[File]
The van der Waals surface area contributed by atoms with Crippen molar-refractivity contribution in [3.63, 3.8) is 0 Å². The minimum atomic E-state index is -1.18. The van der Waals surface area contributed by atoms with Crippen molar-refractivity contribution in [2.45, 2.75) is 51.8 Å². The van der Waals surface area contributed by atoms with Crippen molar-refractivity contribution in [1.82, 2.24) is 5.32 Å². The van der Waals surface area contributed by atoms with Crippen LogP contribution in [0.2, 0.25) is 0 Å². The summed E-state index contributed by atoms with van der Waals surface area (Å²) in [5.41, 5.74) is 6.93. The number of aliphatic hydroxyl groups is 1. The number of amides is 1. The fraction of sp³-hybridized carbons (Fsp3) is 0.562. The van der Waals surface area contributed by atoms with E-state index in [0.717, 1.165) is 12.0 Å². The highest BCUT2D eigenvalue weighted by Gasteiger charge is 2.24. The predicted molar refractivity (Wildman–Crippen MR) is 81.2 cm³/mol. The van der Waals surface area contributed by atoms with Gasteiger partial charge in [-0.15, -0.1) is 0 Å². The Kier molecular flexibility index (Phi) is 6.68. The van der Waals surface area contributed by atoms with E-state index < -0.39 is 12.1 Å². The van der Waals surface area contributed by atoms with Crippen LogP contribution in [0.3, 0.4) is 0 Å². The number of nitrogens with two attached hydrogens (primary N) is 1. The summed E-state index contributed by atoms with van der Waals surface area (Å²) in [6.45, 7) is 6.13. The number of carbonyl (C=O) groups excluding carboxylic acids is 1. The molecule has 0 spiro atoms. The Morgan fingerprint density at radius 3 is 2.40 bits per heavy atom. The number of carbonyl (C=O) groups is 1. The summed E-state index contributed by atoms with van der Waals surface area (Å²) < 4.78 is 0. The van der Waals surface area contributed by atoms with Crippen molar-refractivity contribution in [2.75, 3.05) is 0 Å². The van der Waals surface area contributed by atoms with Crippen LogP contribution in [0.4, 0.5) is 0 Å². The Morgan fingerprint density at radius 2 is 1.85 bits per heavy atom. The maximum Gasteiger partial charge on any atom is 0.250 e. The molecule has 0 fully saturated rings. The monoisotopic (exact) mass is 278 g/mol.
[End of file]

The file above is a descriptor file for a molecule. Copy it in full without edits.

The van der Waals surface area contributed by atoms with Crippen molar-refractivity contribution in [3.63, 3.8) is 0 Å². The minimum atomic E-state index is -1.18. The van der Waals surface area contributed by atoms with Crippen molar-refractivity contribution in [2.45, 2.75) is 51.8 Å². The van der Waals surface area contributed by atoms with Crippen molar-refractivity contribution in [1.82, 2.24) is 5.32 Å². The van der Waals surface area contributed by atoms with Crippen LogP contribution in [0.2, 0.25) is 0 Å². The summed E-state index contributed by atoms with van der Waals surface area (Å²) in [5.41, 5.74) is 6.93. The number of aliphatic hydroxyl groups is 1. The number of amides is 1. The fraction of sp³-hybridized carbons (Fsp3) is 0.562. The van der Waals surface area contributed by atoms with E-state index in [0.717, 1.165) is 12.0 Å². The highest BCUT2D eigenvalue weighted by Gasteiger charge is 2.24. The predicted molar refractivity (Wildman–Crippen MR) is 81.2 cm³/mol. The van der Waals surface area contributed by atoms with Gasteiger partial charge in [-0.15, -0.1) is 0 Å². The Kier molecular flexibility index (Phi) is 6.68. The van der Waals surface area contributed by atoms with E-state index < -0.39 is 12.1 Å². The van der Waals surface area contributed by atoms with Crippen LogP contribution in [0.3, 0.4) is 0 Å². The number of nitrogens with two attached hydrogens (primary N) is 1. The summed E-state index contributed by atoms with van der Waals surface area (Å²) in [6.45, 7) is 6.13. The number of carbonyl (C=O) groups excluding carboxylic acids is 1. The molecule has 0 spiro atoms. The Morgan fingerprint density at radius 3 is 2.40 bits per heavy atom. The number of carbonyl (C=O) groups is 1. The summed E-state index contributed by atoms with van der Waals surface area (Å²) < 4.78 is 0. The van der Waals surface area contributed by atoms with Crippen molar-refractivity contribution in [2.75, 3.05) is 0 Å². The van der Waals surface area contributed by atoms with Crippen LogP contribution in [0.4, 0.5) is 0 Å². The Morgan fingerprint density at radius 2 is 1.85 bits per heavy atom. The maximum Gasteiger partial charge on any atom is 0.250 e. The molecule has 0 fully saturated rings. The monoisotopic (exact) mass is 278 g/mol.